Over the past few years, Roc Marciano has established himself as one of the marquee acts in New York rap’s underground scene (really, rap’s underground scene, period). Having already released his The Pimpire Strikes Back mixtape earlier, Marciano puts a cap on 2013 with his third solo album, Marci Beaucoup – another solid addition to his increasingly watertight catalogue.
1. Roc Marciano and Friends.
After going it alone for almost the entirety of his first two solo albums, Roc flips the script on Marci Beaucoup – enlisting guests for every song. Paired beside Roc’s steely delivery and unflinching nonchalance, his collaborators sound ten percent sharper and at least that much more menacing.
Among the highlights are Evidence’s biographical sketch on album opener “Love Means,” Knowledge the Pirate’s Keyser Söze-referencing spot on “Drug Lords,” and British rapper S.A.S.’s swaggering, punchline-heavy showing on “Willie Manchester.” Roc manages to pull his running mates into his world just enough to where even his sniggering disdain for “social media ni**as,” or Freeway’s ‘Get Off My Lawn’ scolding on “Didn’t Know” just seem mostly amusing.
2. Mixtape vs. Album.
If there’s a drawback to the guest-heavy lineup, it’s that Marci Beaucoup feels more like a mixtape than a true solo album. Nobody veers off course enough to throw off Roc’s richly colored kingpin portraits, but there’s still a bit of a conceptual deficiency at play. There are verses – like the sensory getaway storyline of “Trying to Come Up” – that deserve full songs, and you get the feeling that Roc’s narrative skill is undersold a bit by the amount of pass-the-mic going on.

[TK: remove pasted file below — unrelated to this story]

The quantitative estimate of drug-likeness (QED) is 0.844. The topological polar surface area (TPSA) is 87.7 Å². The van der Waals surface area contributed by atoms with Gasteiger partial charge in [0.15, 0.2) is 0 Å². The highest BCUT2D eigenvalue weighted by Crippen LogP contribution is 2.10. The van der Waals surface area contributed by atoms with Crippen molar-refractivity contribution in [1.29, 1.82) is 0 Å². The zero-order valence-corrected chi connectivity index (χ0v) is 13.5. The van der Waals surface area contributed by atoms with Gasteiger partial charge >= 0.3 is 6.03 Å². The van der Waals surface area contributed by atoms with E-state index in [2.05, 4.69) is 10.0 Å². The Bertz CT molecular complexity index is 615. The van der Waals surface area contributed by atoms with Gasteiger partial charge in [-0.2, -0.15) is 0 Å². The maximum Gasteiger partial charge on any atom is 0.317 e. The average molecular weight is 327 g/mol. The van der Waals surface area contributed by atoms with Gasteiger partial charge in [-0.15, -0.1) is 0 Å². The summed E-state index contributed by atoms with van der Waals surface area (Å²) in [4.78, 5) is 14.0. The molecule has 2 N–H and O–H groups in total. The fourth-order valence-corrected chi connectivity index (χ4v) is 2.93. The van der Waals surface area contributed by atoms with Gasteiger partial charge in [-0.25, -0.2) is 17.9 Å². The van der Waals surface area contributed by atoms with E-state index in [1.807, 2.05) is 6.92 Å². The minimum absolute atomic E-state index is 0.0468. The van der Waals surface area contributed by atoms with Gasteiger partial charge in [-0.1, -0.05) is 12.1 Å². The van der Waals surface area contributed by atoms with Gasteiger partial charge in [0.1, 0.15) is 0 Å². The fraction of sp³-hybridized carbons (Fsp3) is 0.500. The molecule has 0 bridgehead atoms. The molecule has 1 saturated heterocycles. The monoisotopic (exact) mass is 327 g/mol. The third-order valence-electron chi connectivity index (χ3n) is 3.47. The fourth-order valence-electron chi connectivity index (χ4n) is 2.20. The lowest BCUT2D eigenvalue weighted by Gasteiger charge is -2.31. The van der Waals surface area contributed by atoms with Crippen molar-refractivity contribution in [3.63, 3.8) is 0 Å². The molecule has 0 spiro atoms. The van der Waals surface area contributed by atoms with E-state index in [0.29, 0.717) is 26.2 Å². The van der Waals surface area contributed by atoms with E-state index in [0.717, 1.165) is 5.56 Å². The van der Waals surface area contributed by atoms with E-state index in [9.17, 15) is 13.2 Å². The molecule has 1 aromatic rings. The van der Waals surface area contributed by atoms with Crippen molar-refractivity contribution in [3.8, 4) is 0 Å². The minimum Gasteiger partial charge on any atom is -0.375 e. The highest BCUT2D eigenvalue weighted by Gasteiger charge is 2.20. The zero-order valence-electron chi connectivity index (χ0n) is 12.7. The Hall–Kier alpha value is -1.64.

While Roc pushes open the doors to collaborations on the rapping side of things, he remains steadfastly self-contained behind the boards, and for good reason. Because he’s such a naturally gifted rapper, it’s easy to overlook how good his production work is, and Marci Beaucoup is his most consistent, if not outright best, album in that respect.
Towards the front half of the album, Roc showcases his affinity for warm, crackling soul on tracks like “Love Means” and “Soul Music” – it’s a sound he mines almost perfectly as a contrast to his deadpan delivery (he still levels chopped vocal samples a little too loudly for his understated cadence). The album grows progressively darker, a low-flickering slow burn on “Squeeze” building towards the psychedelic chaos of “Psych Ward” – the latter a collaboration with The Alchemist, whose influence can be heard in the sun-soaked guitar strokes and heavy piano loops that pop up towards the end of the album.
4. “Just look what I do with this English.”
Roc remains a compelling rapper, especially at a micro level, worthy of your perked attention lest you miss the fine details in his wit, style (he rocks the same velour as Prince), and swagger (he’s “too cool to break a sweat,” even when jumping Omar Little-style out of a window to avoid a stick-up). So while it would be an affront to his writing to call his persona one-dimensional, it does risk ringing hollow after three albums. Even Omar broke a sweat once in a while.